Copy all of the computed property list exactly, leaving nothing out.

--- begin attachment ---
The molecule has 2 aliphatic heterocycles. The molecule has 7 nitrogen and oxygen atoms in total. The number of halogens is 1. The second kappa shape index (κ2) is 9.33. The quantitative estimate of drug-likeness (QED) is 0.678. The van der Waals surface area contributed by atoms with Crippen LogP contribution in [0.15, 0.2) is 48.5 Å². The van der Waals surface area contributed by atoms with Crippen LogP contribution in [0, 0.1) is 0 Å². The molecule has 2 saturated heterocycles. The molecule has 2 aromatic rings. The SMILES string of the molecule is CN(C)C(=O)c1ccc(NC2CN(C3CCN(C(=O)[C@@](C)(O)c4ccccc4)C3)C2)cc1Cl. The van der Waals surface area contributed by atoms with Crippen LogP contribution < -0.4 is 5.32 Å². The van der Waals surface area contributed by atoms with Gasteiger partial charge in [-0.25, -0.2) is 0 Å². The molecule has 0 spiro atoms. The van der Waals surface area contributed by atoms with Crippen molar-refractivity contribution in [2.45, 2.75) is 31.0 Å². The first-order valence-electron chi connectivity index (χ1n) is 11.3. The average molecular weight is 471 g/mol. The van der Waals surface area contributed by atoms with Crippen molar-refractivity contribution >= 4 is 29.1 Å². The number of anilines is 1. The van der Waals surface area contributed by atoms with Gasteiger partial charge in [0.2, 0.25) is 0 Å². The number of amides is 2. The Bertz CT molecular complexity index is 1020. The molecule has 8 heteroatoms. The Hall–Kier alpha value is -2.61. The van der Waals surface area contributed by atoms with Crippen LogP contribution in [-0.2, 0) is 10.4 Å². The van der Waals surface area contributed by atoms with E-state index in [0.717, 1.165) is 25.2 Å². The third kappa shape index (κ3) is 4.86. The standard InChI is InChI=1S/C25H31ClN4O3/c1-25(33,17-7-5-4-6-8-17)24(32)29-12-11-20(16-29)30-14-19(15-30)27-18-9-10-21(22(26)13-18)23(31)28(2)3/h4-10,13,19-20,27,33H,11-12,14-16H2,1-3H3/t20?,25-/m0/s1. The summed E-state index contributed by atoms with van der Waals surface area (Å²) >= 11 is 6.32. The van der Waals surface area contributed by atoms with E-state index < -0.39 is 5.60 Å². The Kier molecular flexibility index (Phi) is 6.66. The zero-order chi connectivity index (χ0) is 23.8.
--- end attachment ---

The molecule has 2 aliphatic heterocycles. The molecule has 7 nitrogen and oxygen atoms in total. The number of halogens is 1. The second kappa shape index (κ2) is 9.33. The quantitative estimate of drug-likeness (QED) is 0.678. The van der Waals surface area contributed by atoms with Crippen LogP contribution in [0.15, 0.2) is 48.5 Å². The van der Waals surface area contributed by atoms with Crippen LogP contribution in [0, 0.1) is 0 Å². The molecule has 2 saturated heterocycles. The molecule has 2 aromatic rings. The SMILES string of the molecule is CN(C)C(=O)c1ccc(NC2CN(C3CCN(C(=O)[C@@](C)(O)c4ccccc4)C3)C2)cc1Cl. The van der Waals surface area contributed by atoms with Crippen LogP contribution < -0.4 is 5.32 Å². The van der Waals surface area contributed by atoms with Gasteiger partial charge in [-0.25, -0.2) is 0 Å². The molecule has 0 spiro atoms. The van der Waals surface area contributed by atoms with Crippen molar-refractivity contribution in [2.45, 2.75) is 31.0 Å². The first-order valence-electron chi connectivity index (χ1n) is 11.3. The average molecular weight is 471 g/mol. The van der Waals surface area contributed by atoms with Crippen molar-refractivity contribution >= 4 is 29.1 Å². The number of anilines is 1. The van der Waals surface area contributed by atoms with Gasteiger partial charge in [0.2, 0.25) is 0 Å². The number of amides is 2. The Bertz CT molecular complexity index is 1020. The molecule has 8 heteroatoms. The Hall–Kier alpha value is -2.61. The van der Waals surface area contributed by atoms with Crippen LogP contribution in [-0.2, 0) is 10.4 Å². The van der Waals surface area contributed by atoms with E-state index in [0.717, 1.165) is 25.2 Å². The third kappa shape index (κ3) is 4.86. The standard InChI is InChI=1S/C25H31ClN4O3/c1-25(33,17-7-5-4-6-8-17)24(32)29-12-11-20(16-29)30-14-19(15-30)27-18-9-10-21(22(26)13-18)23(31)28(2)3/h4-10,13,19-20,27,33H,11-12,14-16H2,1-3H3/t20?,25-/m0/s1. The summed E-state index contributed by atoms with van der Waals surface area (Å²) >= 11 is 6.32. The van der Waals surface area contributed by atoms with E-state index < -0.39 is 5.60 Å². The Kier molecular flexibility index (Phi) is 6.66. The zero-order chi connectivity index (χ0) is 23.8.